SP: Hartford, Alabama, where I grew up, is such a small place. I didn’t think it was remarkable in any way when I was younger, but of course it formed me in ways I am still discovering today and hope I will continue to realize the rest of my life. I was discussing this with my father once and he proudly remarked, “All those things you didn’t even know you were recording.”
At my mother’s and grandmothers’ tables there was a strong awareness of where our food came from that made it distinct. Comparisons were made between vegetables we grew, those grown by friends and neighbors, and those that came from Mr. Spear’s Market or the Piggly Wiggly. Within the community, individuals were distinguished by who grew the best corn or made the best pound cake. At church suppers, dinner on the grounds, funerals—all incredible food events when I was a child—there was deep appreciation and a lot of jockeying for the best dishes. People in Hartford had certain ways of cooking peas that were different from the way peas were cooked in Slocomb, 6 miles away, or where my father’s mother lived, way in the country. There was a uniqueness that set us apart and also bound us together. I totally took all of it for granted, of course.
But even then, I realized that it’s a very different experience to cook or eat food grown by someone or from somewhere you know.
AC: At Alabama Chanin, a lot of our work, designs, and philosophies are based around using age-old techniques, like hand sewing and quilting. We believe in celebrating the “living arts” and community-building traditions (like quilting circles). We love The Gift of Southern Cooking and how you and Miss Lewis wove storytelling, memory, and tradition into your recipes. Can you elaborate on your philosophies on food?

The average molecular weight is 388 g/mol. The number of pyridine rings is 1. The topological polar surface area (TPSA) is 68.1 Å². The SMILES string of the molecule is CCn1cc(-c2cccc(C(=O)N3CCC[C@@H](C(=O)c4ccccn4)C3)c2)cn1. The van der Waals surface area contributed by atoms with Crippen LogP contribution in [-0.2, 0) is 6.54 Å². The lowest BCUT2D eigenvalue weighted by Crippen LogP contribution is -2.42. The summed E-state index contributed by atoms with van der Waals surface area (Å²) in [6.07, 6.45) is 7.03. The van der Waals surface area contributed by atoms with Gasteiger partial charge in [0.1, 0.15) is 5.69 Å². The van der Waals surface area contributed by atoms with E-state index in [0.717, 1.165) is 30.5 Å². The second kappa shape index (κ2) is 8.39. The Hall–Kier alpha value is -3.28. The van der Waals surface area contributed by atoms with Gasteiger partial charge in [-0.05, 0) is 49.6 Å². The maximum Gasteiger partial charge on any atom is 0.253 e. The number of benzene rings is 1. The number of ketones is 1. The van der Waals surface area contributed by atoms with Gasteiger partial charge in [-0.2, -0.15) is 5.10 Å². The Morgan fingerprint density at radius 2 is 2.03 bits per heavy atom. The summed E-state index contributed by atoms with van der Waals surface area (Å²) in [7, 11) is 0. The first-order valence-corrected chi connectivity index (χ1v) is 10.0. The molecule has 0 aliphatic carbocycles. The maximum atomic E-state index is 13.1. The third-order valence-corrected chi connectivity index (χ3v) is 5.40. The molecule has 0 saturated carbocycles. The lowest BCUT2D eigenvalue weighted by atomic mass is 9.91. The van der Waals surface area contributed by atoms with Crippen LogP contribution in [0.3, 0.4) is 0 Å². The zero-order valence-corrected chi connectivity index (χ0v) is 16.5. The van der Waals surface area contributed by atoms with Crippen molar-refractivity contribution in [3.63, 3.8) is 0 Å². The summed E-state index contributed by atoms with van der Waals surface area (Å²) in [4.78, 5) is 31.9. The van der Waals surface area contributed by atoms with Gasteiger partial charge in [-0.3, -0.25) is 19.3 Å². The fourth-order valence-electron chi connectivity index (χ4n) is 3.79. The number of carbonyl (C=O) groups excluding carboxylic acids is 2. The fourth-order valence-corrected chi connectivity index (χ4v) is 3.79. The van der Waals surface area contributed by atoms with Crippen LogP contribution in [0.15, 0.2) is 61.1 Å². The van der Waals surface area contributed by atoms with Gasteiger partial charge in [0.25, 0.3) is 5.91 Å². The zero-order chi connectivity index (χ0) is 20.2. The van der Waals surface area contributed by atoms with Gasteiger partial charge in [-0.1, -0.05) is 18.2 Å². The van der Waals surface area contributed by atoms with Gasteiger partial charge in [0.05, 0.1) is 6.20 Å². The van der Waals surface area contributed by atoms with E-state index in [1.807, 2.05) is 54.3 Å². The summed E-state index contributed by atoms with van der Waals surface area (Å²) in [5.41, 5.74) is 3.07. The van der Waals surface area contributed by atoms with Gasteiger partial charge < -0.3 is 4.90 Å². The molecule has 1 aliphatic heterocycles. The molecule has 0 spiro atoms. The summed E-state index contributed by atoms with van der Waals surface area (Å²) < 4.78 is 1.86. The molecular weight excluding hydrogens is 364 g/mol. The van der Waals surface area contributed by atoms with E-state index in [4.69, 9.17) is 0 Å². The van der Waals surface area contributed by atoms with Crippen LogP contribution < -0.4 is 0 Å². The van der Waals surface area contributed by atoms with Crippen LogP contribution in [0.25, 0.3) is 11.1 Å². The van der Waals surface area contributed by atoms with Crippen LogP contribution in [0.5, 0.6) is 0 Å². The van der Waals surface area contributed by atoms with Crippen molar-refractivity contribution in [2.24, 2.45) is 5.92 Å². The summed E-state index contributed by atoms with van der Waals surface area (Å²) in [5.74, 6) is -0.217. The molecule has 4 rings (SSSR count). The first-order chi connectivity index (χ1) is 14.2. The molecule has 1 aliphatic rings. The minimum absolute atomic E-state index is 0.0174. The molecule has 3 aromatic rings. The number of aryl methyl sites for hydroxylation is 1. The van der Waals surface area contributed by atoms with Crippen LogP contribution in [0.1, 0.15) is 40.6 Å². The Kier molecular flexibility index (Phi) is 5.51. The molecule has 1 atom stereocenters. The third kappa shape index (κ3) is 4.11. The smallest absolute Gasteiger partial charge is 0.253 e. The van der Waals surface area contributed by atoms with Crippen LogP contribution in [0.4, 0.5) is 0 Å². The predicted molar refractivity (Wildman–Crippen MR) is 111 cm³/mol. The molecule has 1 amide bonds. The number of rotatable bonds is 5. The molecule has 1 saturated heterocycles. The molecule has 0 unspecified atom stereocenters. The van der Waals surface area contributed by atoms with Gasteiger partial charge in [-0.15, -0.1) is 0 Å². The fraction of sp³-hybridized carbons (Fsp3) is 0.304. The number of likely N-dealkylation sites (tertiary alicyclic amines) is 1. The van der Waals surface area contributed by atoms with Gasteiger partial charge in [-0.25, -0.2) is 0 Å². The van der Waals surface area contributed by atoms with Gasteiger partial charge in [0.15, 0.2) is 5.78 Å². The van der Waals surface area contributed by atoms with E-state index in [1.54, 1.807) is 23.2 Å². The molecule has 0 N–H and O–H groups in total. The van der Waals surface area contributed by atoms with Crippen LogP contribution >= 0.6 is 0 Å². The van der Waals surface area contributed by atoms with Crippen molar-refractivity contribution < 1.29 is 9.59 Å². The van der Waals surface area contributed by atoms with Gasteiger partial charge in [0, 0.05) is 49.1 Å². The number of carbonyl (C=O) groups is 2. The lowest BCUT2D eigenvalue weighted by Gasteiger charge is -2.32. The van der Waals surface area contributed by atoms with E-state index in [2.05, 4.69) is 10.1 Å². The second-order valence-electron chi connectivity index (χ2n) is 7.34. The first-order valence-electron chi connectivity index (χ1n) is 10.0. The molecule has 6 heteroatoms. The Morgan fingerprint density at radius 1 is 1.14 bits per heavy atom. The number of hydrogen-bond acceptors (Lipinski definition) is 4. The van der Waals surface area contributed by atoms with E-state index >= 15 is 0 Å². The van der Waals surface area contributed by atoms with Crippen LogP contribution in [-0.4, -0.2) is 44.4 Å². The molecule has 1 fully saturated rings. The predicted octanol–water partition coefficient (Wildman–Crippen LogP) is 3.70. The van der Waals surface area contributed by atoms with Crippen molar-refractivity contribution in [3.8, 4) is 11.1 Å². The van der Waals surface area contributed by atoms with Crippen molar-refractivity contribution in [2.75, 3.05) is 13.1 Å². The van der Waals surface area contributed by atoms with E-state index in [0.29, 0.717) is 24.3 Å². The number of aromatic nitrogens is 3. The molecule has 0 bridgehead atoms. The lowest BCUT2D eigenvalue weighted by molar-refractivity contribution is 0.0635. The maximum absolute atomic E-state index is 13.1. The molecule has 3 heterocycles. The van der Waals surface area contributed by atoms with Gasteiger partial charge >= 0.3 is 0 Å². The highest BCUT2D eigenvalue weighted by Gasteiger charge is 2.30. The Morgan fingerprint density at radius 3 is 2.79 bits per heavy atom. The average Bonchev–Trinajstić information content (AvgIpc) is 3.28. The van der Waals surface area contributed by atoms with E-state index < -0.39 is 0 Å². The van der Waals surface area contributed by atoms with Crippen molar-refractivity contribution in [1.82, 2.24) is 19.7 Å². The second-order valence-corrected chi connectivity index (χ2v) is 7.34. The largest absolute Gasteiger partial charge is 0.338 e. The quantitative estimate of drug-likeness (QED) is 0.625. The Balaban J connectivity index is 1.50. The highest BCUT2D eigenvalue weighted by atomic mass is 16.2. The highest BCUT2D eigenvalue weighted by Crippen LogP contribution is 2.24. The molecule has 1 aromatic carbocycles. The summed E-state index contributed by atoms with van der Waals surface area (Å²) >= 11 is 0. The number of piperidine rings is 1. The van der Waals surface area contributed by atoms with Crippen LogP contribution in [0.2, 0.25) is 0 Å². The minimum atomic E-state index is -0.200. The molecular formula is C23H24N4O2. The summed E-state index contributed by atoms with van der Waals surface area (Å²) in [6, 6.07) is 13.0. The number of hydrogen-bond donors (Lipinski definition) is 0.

SP: To me, food is all about relationships. To have a relationship with your farmer, with your community, with the people who prepare your food, with yourself, and even with the ingredients themselves is so important. When I’m in the kitchen, I’m there because I’ve been inspired—by people, by stories, by my surroundings. The dinner is being served family-style, so that people will interact with one another, serve food to one another, and hopefully, build relationships—with each other and the food.
AC: What do you plan to serve at the dinner?
SP: This is catfish country, and a local supporter of Rural Studio is bringing some catfish to fry. We will serve small catfish bites as a starter course, alongside coleslaw (featuring local cabbage), and cheese and pepper jelly (donated by a client of Rural Studio). It is amazing how this community has come together in support of this spring celebration. Ladies have been saving their hen eggs for me, for deviled eggs. I’m really excited about the first course—a vegetable stew that I’m cooking over an open fire in a 40-gallon copper kettle. Then, there will be roasted pig, alongside a HUGE green salad. My dear friend Jenny Eason—who actually gave me my start as a kitchen professional—is bringing 60 pounds of lettuce up from Tallahassee, Florida. Other cooks I’ve worked with in the past are coming to help with the dinner and I’m thrilled to be working with them again. And of course, I’m serving my mother’s recipe for fried hot-water cornbread.
AC: That all sounds amazing. Dare I ask what you are serving for dessert?
SP: Homemade banana pudding—all locally sourced, except for the bananas, of course.
Thank you to Scott for answering our questions—I’ll see you this weekend.
To learn more about Rural Studio, visit their website, or check out our friend Jack Sanders’ documentary, Citizen Architect: Samuel Mockbee and the Spirit of the Rural Studio.
Photos courtesy of Rural Studio/Auburn University/Timothy Hursley.